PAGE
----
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Health Aff (Millwood). 2016 Mar;35(3):510-9. doi: 10.1377/hlthaff.2015.0902.

Evaluation Of A Maternal Health Program In Uganda And Zambia Finds Mixed Results On Quality Of Care And Satisfaction.

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Margaret E. Kruk ( is an associate professor of global health in the Harvard T.H. Chan School of Public Health, in Boston, Massachusetts.
Daniel Vail is a student at the Stanford University School of Medicine, in California.
Katherine Austin-Evelyn is a program officer for learning and evaluation at the International Women's Health Coalition, in New York City.
Lynn Atuyambe is an assistant professor of public health in the Department of Community Health and Behavioural Science, College of Health Sciences, Makerere University, in Kampala, Uganda.
Dana Greeson is an Association of Schools and Programs of Public Health (ASPPH) Global Health Fellow at the US Centers for Disease Control and Prevention, in Pretoria, South Africa.
Karen Ann Grépin is an assistant professor of global health policy at the Robert F. Wagner Graduate School of Public Service, New York University, in New York City.
Simon P. S. Kibira is an assistant lecturer in the Department of Community Health and Behavioural Science, College of Health Sciences, Makerere University.
Mubiana Macwan'gi is director of the Institute of Economic and Social Research, University of Zambia, in Lusaka.
Tsitsi B. Masvawure is a visiting lecturer in the Department of Sociology and Anthropology, College of the Holy Cross, in Worcester, Massachusetts.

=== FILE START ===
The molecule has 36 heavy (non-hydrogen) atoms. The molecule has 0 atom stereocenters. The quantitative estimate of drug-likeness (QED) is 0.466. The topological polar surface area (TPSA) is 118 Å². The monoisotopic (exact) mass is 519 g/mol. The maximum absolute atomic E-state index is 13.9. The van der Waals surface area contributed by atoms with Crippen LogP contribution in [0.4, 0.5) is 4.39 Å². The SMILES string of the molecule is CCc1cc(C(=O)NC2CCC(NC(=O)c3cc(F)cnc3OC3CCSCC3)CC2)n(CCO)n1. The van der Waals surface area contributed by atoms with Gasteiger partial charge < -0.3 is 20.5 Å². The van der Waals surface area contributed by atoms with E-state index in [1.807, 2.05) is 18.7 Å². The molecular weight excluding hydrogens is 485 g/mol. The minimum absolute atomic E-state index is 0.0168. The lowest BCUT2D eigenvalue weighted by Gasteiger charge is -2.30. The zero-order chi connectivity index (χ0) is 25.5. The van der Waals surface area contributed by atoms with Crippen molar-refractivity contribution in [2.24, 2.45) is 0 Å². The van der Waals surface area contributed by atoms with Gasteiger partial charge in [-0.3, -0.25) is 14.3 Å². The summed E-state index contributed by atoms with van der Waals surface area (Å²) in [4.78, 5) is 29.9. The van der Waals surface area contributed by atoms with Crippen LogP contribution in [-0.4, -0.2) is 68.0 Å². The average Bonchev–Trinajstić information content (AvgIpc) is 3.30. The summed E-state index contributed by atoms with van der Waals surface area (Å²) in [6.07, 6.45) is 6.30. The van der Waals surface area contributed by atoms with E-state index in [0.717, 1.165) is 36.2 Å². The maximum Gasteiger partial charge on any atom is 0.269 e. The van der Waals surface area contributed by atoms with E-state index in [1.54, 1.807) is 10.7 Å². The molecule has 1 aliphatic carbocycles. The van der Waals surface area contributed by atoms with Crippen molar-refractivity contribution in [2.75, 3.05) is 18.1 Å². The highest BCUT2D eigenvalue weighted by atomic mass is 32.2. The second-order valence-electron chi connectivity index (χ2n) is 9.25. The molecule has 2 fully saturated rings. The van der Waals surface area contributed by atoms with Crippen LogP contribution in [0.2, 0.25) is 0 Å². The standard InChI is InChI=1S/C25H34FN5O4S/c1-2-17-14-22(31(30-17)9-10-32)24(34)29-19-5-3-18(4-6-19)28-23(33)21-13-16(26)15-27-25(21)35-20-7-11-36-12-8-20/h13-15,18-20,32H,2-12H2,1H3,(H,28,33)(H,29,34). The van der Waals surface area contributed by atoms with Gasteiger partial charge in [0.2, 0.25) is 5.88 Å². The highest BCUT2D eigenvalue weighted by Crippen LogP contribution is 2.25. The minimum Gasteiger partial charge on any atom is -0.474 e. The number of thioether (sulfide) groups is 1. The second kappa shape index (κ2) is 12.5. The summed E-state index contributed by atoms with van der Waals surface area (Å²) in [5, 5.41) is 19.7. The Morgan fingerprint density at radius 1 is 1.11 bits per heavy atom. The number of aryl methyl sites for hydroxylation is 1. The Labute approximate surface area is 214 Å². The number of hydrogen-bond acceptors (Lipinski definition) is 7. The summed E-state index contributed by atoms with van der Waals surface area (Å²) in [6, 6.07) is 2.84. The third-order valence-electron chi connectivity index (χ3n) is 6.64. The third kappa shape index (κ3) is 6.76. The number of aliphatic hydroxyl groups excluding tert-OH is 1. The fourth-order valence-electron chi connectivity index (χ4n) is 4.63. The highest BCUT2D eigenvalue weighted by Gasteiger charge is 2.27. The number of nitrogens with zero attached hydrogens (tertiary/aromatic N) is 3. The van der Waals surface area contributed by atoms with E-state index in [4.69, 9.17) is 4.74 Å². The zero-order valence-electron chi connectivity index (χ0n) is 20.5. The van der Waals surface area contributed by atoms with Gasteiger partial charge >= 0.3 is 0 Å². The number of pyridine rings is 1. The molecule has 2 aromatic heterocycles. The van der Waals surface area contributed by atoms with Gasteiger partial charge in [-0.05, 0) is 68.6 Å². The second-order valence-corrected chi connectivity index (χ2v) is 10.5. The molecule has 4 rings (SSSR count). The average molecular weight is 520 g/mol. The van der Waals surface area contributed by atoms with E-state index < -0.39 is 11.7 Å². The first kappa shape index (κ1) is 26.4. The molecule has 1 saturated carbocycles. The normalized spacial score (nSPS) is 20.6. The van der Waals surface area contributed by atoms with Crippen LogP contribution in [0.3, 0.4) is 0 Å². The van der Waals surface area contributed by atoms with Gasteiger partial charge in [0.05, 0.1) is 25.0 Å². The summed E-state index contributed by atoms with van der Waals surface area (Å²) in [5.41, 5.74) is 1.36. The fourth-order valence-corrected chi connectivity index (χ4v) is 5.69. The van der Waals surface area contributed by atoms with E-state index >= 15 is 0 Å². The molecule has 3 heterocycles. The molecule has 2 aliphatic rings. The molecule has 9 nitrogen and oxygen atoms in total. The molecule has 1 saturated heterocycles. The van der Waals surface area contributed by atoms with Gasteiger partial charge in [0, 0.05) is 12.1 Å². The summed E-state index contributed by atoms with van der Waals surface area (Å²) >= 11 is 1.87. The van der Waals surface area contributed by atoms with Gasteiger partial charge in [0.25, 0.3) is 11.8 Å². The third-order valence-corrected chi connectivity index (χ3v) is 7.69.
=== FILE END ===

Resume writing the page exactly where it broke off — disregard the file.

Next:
Miriam Rabkin is an associate professor of medicine and epidemiology in ICAP, at the Columbia University Medical Center, in New York City.
Emma Sacks is a community health and implementation research specialist at the Maternal and Child Survival Program of the US Agency for International Development, and at ICF International, both in Washington, DC.
Joseph Simbaya is a research fellow at the Institute of Economic and Social Research, University of Zambia.
Sandro Galea is dean of the Boston University School of Public Health, in Massachusetts.


Saving Mothers, Giving Life is a multidonor program designed to reduce maternal mortality in Uganda and Zambia. We used a quasi-random research design to evaluate its effects on provider obstetric knowledge, clinical confidence, and job satisfaction, and on patients' receipt of services, perceived quality, and satisfaction. Study participants were 1,267 health workers and 2,488 female patients. Providers' knowledge was significantly higher in Ugandan and Zambian intervention districts than in comparison districts, and in Uganda there were similar positive differences for providers' clinical confidence and job satisfaction. Patients in Ugandan intervention facilities were more likely to give high ratings for equipment availability, providers' knowledge and communication skills, and care quality, among other factors, than patients in comparison facilities. There were fewer differences between Zambian intervention and comparison facilities. Country differences likely reflect differing intensity of program implementation and the more favorable geography of intervention districts in Uganda than in Zambia. National investments in the health system and provider training and the identification of intervention components most associated with improved performance will be required for scaling up and sustaining the program.


Consumer Issues; Financing Health Care; Health Reform; Medicare; Organization and Delivery of Care

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